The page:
“Heather, meet Gulstan. Gulstan, meet Heather.”

She’d smiled and said hello. Gulstan looked uncomfortable, explaining that he’d just started in Transport; the new kid in town. Heather couldn’t remember her response, but Gulstan said, “Nice to meet you.” Simple as that. Heather resumed eating and gossiping with Blanche, and hadn’t even noticed when Gulstan left the table.

How could she have guessed that such an innocent meeting could lead to this?

“Oh, uh…it might get a little bumpy for the last mile or so, sweetheart. Sorry about that.”

Gulstan had put a pillow beneath Heather’s head, and now she buried her face into it.

Sweet…heart? I’m not…not your…sweet…

After that unremarkable day in the cafeteria, Heather returned to work as usual, never knowing that she’d just caused an avalanche in Gulstan’s fragile world. Two days later, she’d met Gulstan again—this time in the E.R. He’d arrived to wheel one of her patients to the x-ray room. Except Gulstan had seemed more interested in her than in doing his job. He wanted to become a nurse, he’d said, just like Heather. Then he’d begun asking questions. How long had she been a nurse? When did she graduate nursing school? Did she like it? What made her decide to be a nurse?

On and on, until Heather had to excuse herself. She’d felt annoyed, but also sorry for Gulstan. He seemed a bit awkward; unsure of himself. Lonesome.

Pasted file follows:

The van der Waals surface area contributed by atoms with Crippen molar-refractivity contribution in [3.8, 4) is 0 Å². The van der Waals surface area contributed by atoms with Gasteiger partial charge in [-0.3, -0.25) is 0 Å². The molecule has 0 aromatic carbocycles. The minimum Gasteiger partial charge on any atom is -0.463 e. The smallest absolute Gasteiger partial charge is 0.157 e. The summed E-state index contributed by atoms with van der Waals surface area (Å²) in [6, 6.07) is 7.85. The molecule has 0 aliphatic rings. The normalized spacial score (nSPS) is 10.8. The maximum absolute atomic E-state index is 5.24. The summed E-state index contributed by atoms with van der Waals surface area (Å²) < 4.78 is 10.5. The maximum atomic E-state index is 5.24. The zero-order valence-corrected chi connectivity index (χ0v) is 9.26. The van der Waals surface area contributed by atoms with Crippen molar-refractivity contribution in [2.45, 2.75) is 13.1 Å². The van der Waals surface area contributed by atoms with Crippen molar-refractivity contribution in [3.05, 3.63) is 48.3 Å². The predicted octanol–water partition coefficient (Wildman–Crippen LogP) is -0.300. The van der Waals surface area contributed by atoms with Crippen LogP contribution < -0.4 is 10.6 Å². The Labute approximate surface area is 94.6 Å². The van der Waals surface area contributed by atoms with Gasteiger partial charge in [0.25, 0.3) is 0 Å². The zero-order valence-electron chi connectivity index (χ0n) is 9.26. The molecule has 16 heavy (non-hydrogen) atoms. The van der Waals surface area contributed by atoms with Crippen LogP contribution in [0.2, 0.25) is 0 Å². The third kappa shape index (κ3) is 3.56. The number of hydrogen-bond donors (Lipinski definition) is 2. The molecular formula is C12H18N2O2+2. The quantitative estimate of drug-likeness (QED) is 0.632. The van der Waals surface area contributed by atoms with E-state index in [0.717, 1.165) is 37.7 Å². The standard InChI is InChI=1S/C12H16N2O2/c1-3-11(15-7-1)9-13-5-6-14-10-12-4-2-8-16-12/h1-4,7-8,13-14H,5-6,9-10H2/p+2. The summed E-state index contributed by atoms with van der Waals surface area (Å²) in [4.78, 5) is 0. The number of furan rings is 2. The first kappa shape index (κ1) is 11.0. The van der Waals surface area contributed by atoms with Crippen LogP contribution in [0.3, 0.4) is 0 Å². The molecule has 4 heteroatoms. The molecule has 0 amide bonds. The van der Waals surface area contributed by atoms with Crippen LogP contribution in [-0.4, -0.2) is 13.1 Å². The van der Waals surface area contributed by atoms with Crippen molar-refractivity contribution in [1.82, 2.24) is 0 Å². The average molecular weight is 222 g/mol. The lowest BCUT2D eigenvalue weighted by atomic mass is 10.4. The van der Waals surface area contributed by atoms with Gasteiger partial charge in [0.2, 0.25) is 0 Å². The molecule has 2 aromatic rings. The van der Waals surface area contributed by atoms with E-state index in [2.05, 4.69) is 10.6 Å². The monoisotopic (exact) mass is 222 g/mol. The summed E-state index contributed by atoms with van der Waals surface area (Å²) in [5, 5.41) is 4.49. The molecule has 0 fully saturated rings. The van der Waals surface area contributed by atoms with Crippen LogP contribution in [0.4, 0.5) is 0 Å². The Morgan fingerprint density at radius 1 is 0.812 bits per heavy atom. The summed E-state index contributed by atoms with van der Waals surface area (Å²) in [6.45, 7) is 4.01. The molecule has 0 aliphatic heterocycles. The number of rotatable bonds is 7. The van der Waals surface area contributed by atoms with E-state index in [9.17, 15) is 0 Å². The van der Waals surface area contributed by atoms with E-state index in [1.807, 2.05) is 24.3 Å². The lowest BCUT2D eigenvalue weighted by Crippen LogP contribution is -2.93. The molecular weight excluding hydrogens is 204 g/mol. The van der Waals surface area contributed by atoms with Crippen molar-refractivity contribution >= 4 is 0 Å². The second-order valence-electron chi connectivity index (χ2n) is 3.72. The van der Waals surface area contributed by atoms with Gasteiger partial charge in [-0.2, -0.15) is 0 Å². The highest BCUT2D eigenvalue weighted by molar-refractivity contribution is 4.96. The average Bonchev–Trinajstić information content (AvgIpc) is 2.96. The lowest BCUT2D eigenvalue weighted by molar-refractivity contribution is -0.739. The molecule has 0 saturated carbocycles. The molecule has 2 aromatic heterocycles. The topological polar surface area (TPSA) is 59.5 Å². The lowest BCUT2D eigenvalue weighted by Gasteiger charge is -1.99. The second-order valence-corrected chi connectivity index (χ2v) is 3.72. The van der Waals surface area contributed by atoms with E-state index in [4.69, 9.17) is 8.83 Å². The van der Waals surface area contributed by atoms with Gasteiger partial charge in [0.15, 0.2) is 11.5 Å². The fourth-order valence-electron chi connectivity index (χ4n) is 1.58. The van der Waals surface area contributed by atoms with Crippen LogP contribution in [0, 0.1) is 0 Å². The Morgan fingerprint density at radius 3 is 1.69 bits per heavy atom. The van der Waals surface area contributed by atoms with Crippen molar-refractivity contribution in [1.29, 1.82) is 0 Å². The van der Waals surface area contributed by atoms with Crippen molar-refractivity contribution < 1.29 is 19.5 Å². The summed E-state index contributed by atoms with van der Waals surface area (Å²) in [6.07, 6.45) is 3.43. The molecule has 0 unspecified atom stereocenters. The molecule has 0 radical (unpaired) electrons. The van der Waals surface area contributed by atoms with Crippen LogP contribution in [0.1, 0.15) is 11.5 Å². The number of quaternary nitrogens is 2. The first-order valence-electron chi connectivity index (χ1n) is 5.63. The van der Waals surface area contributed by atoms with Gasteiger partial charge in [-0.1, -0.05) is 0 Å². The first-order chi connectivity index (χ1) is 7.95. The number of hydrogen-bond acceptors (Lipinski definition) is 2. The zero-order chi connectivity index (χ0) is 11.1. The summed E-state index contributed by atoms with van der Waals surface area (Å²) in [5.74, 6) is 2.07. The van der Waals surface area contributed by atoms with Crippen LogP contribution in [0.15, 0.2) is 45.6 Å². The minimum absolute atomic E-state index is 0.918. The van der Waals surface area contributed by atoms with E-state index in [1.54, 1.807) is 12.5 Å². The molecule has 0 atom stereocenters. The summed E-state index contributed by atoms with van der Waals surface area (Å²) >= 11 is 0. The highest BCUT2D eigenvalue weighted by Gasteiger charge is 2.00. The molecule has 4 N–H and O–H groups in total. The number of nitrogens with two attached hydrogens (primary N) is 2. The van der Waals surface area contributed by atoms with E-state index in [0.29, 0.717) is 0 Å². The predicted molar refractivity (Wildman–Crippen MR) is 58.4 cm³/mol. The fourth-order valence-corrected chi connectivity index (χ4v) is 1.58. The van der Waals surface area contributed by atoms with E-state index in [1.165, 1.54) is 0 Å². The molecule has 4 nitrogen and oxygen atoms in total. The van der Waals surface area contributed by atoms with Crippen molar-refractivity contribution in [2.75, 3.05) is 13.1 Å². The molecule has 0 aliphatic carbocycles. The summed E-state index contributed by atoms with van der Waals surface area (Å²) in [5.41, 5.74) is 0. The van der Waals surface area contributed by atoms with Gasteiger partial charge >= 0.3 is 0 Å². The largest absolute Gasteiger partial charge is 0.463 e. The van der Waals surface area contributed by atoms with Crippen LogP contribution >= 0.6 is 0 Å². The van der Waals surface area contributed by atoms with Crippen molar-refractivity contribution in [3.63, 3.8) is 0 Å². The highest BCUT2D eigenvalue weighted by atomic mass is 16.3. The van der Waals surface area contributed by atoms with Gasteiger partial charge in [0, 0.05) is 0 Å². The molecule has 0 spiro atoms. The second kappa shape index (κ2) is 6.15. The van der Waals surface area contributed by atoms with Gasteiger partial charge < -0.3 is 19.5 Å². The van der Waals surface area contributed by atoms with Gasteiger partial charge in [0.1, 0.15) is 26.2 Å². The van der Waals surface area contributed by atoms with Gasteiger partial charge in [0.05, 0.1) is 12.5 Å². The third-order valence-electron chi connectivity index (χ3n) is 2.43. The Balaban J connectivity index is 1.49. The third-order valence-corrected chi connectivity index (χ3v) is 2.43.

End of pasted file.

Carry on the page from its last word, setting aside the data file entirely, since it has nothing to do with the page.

“You know…I first met you about a year ago. Heck, I guess there’s no harm in telling you this now. But, uh, I was goaded by my old boss into going down to that strip club you used to work at…”

No…don’t…

Choking back tears, Heather sighed into the pillow. Wishing with all her heart that she didn’t have to hear the rest. Because she already knew.

Don’t…say…

The third time Heather met Gulstan, she’d just exited Intensive Care when he appeared at her side. He’d seemed nervous, stammering as he asked Heather to help him prepare for nursing school. That’s when Heather felt the first twinge of dislike, and she reacted by saying that she didn’t have the time. She’d also mentioned that her boyfriend might get jealous if she accepted.

Heather didn’t have a boyfriend, but her gut had told her to lie. And Heather always listened to her gut.

“Yeah. As soon as we walked in, I saw you up on that stage. Naked as a jaybird, too! I thought, ‘what’s a beautiful girl like her doing in a place like this?’ I’m really glad you don’t work there anymore, sweetheart. It’s best for us.”

Glad? Us?

Heather swallowed around a knot in her throat, worked her lips against the tape. She’d danced at Le Club du Mal, the classiest erotic nightclub in Stark City, for two years to help pay for nursing school. She’d even danced part-time for awhile afterward. And she’d never had any reason to regret it…until now.

Sick…

One day, Gulstan approached Heather in the cafeteria, offering to buy her lunch—anything she wanted. But Heather refused, reminding Gulstan of her jealous boyfriend. After that, Gulstan kept his distance, smiling and waving from afar; saying hello whenever they passed in the hallways. Heather felt good that she’d been nice in blowing him off.

Then things got weird. Fast.


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Show support on Patreon @ https://www.patreon.com/jesselynnrucilez

Thank you for reading!

JLR

In Spite Of Her Will (Short Story Excerpt)

January 13, 2015

January 11th, 2016.
Stark City, Oregon.
8:49 a.m.

Nurse Vanna Meadows didn’t want to go into the room at the end of the hall, but she had no choice. She’d avoided it as long as she could, and now her job demanded it. Demanded that she complete her patient rounds. And her conscience demanded that she do everything in her power to help that poor old man.

Goddamnit…why didn’t he ask the doctor for help? Why did he have to ask me? I’m just a nurse…a lowly goddamn nurse who doesn’t want any part of this!